To anyone who has dipped a toe into electronic music from the United Kingdom in the past ten years, JOE GODDARD is unlikely to be a stranger. Part of reknown electronic pop outfit HOT CHIP and one half of producing duo THE 2 BEARS, Goddard has made an impact in a myriad of different ways with his label Greco-Roman, which sparked the careers of artists like DISCLOSURE and ROOSEVELT, among others. After years of collaborations, remixes and one-off singles, it is only his second solo record since 2009’s Harvest Festival.
The Electric Lines of his new album not only hint at the invisible links between the different styles of electronic music Goddard is exploring, but also refer to the patch cables between the circuits of his Eurorack synthesizer. A similar kind of wire connects the transmitters that facilitate our cross-country conversation. As we talk into the speaker of a telephone in a flat in Düsseldorf, a distorted, echoing representation of our words re-emerges in the Berlin office of Domino Records, where Joe Goddard is sitting and patiently answering our questions.
Unsurprisingly, Joe Goddard’s personal connection to Berlin is musical in nature. Although he acknowledges that there is much more to the city culturally, for him ‘it’s just been the scene of some of my favourite ever nights in places like Prince Charles and Panorama Bar.’ He holds a special memory of the Stattbad in Wedding, a repurposed swimming pool knocked down in 2016, as it was host to a Greco-Roman label party :
There were so many little hidden ways, corridors, crazy industrial pipes and mad stuff that you would never be allowed to have in a club in London. You don’t have security guards every three metres – in Berlin you could just have a great time and have an awesome party at this place. I think I really associate Berlin with cultural freedom and trusting adults to act responsibly and be responsible for themselves and the night out rather than policing a club too much in the way they do often in the UK.
Although Goddard is quick to acknowledge the differences in clubbing between Berlin and his hometown of London, his explanation for the phenomenon is quite mundane. ‘In the UK, probably, the drinking culture isn’t there so some people kind of naturally go out for shorter periods. They’re really troubled by 11:30 and only stay in the club until 5 o’clock in the morning, whereas Germans, and Berliners, are much at pacing themselves and being able to be in the club for a day and a half, still having a good time without being a total mess.’ The difference in stamina also influences the nature of the party, as he explains:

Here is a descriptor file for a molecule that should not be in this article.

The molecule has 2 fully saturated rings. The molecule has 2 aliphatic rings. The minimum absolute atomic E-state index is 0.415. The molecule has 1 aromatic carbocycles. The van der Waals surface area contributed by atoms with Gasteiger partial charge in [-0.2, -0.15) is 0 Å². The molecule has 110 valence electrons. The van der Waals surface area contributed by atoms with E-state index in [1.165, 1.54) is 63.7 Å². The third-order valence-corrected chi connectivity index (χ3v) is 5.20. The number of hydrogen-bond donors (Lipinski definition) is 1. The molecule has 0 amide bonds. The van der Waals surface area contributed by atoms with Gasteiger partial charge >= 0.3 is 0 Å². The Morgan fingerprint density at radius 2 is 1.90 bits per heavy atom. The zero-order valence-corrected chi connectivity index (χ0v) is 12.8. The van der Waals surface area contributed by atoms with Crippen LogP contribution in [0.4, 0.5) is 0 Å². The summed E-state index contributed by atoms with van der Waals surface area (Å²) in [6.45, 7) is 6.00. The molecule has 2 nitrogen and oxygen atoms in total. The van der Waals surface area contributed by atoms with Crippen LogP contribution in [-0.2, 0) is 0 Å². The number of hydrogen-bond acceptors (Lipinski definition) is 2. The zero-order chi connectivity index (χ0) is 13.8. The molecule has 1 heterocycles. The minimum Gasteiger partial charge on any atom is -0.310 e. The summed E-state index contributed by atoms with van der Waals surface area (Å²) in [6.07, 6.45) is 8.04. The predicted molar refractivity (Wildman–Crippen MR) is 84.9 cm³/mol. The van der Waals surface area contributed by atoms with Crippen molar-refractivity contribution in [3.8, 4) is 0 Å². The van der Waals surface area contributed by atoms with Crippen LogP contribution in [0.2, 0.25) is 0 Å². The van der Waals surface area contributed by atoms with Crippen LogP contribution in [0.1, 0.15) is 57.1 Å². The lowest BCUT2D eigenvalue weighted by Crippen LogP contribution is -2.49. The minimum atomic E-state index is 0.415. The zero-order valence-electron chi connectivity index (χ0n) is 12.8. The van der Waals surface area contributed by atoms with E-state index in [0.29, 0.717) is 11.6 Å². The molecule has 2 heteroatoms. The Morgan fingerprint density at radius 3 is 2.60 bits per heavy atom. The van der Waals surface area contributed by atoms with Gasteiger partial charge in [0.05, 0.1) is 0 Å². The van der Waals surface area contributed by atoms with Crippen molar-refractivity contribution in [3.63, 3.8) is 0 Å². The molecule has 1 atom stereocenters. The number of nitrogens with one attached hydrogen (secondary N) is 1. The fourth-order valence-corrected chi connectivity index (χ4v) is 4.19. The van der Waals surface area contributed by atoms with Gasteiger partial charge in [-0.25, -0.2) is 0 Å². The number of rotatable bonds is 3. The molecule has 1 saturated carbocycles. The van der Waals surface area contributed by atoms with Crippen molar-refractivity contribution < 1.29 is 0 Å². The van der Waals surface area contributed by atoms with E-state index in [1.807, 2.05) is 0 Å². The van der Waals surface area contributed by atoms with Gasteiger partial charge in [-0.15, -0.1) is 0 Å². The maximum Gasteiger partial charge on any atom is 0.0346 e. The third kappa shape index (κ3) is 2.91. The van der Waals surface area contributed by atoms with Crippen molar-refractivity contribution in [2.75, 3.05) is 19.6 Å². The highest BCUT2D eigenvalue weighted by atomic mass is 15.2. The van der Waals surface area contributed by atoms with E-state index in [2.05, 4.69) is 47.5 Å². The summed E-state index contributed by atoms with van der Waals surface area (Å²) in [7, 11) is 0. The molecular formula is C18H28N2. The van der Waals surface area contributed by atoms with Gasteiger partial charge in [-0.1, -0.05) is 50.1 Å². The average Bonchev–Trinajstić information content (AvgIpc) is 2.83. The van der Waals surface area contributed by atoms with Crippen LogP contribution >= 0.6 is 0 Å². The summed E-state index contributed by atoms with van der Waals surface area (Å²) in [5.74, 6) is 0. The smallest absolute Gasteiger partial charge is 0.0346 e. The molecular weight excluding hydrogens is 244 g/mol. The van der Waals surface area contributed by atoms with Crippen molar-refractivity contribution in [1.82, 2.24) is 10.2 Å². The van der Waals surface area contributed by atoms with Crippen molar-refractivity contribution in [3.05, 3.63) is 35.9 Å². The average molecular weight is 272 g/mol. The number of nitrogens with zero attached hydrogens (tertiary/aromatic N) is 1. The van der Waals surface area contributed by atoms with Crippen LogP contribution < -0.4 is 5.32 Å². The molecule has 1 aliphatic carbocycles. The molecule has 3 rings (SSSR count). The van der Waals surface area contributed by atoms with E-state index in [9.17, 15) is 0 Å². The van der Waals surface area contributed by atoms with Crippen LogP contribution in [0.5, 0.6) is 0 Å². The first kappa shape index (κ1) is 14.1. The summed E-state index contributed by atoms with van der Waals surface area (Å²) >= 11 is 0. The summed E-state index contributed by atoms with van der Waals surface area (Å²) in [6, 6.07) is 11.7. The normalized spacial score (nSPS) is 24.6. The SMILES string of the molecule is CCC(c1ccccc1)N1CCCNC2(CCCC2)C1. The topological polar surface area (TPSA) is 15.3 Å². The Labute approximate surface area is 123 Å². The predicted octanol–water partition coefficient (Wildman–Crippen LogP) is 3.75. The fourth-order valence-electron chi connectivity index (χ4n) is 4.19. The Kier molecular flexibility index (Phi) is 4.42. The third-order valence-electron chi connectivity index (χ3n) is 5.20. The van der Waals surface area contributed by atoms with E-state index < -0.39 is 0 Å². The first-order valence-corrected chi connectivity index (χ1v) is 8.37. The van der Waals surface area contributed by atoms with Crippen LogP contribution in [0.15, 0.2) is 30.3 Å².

Sometimes in UK clubs you can have a bit more of a musical crescendo, like 4 or 5 o’clock in the morning. It’s more about a short sharp period of excitement rather than the Berlin model of having a longer period in the club but maybe a bit more measured, a bit like a marathon; in London it’s more like a sprint. But musically, you can go to clubs in the UK that have a kind of a similar policy – you used to get a lot less garage and Jamaican-influenced music in Berlin, but maybe that’s changed a little bit now.
Kindling the fire of a night out
As much as Electric Lines is shaped by Joe Goddard’s love of disparate genres and approaches to electronic music, his latest album still sounds surprisingly coherent. In fact, his choice of synthesizers, keyboards and drum machines, and the uniform type of chords he tends to use are the only things that bring the record together. ‘It is quite varied in tempo and style but I really wanted the record to be that way because when I go out to a club that’s what I like’, explains Goddard. ‘I like the music to represent that I like there to be stylistic differences from time to time.‘